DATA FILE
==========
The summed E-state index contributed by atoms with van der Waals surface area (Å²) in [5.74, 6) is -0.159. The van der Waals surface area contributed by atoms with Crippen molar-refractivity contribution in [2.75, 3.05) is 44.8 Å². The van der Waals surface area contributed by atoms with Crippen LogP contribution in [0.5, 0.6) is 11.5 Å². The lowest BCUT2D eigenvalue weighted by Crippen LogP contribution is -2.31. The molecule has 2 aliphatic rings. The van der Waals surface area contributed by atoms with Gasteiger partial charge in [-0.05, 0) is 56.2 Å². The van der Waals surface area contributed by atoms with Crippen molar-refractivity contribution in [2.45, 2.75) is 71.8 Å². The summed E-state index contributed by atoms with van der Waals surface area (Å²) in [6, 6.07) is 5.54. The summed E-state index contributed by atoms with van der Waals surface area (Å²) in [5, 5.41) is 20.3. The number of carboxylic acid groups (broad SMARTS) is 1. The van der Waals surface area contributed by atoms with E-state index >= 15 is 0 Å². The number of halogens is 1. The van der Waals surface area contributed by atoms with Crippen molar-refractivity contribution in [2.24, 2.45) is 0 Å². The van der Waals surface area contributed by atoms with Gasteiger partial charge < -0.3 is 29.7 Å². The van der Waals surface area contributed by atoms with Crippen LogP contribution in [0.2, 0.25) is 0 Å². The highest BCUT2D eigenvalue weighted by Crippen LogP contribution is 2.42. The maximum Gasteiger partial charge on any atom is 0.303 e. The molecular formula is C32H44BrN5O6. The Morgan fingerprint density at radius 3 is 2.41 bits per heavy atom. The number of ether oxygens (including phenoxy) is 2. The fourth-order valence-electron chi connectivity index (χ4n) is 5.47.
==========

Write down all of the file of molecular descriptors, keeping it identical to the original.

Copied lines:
The summed E-state index contributed by atoms with van der Waals surface area (Å²) in [5.74, 6) is -0.159. The van der Waals surface area contributed by atoms with Crippen molar-refractivity contribution in [2.75, 3.05) is 44.8 Å². The van der Waals surface area contributed by atoms with Crippen LogP contribution in [0.5, 0.6) is 11.5 Å². The lowest BCUT2D eigenvalue weighted by Crippen LogP contribution is -2.31. The molecule has 2 aliphatic rings. The van der Waals surface area contributed by atoms with Gasteiger partial charge in [-0.05, 0) is 56.2 Å². The van der Waals surface area contributed by atoms with Crippen molar-refractivity contribution in [2.45, 2.75) is 71.8 Å². The summed E-state index contributed by atoms with van der Waals surface area (Å²) in [6, 6.07) is 5.54. The summed E-state index contributed by atoms with van der Waals surface area (Å²) in [5, 5.41) is 20.3. The number of carboxylic acid groups (broad SMARTS) is 1. The van der Waals surface area contributed by atoms with E-state index >= 15 is 0 Å². The number of halogens is 1. The van der Waals surface area contributed by atoms with Crippen molar-refractivity contribution in [2.24, 2.45) is 0 Å². The van der Waals surface area contributed by atoms with Gasteiger partial charge < -0.3 is 29.7 Å². The van der Waals surface area contributed by atoms with Crippen LogP contribution in [0.2, 0.25) is 0 Å². The highest BCUT2D eigenvalue weighted by Crippen LogP contribution is 2.42. The maximum Gasteiger partial charge on any atom is 0.303 e. The molecular formula is C32H44BrN5O6. The Morgan fingerprint density at radius 3 is 2.41 bits per heavy atom. The number of ether oxygens (including phenoxy) is 2. The fourth-order valence-electron chi connectivity index (χ4n) is 5.47.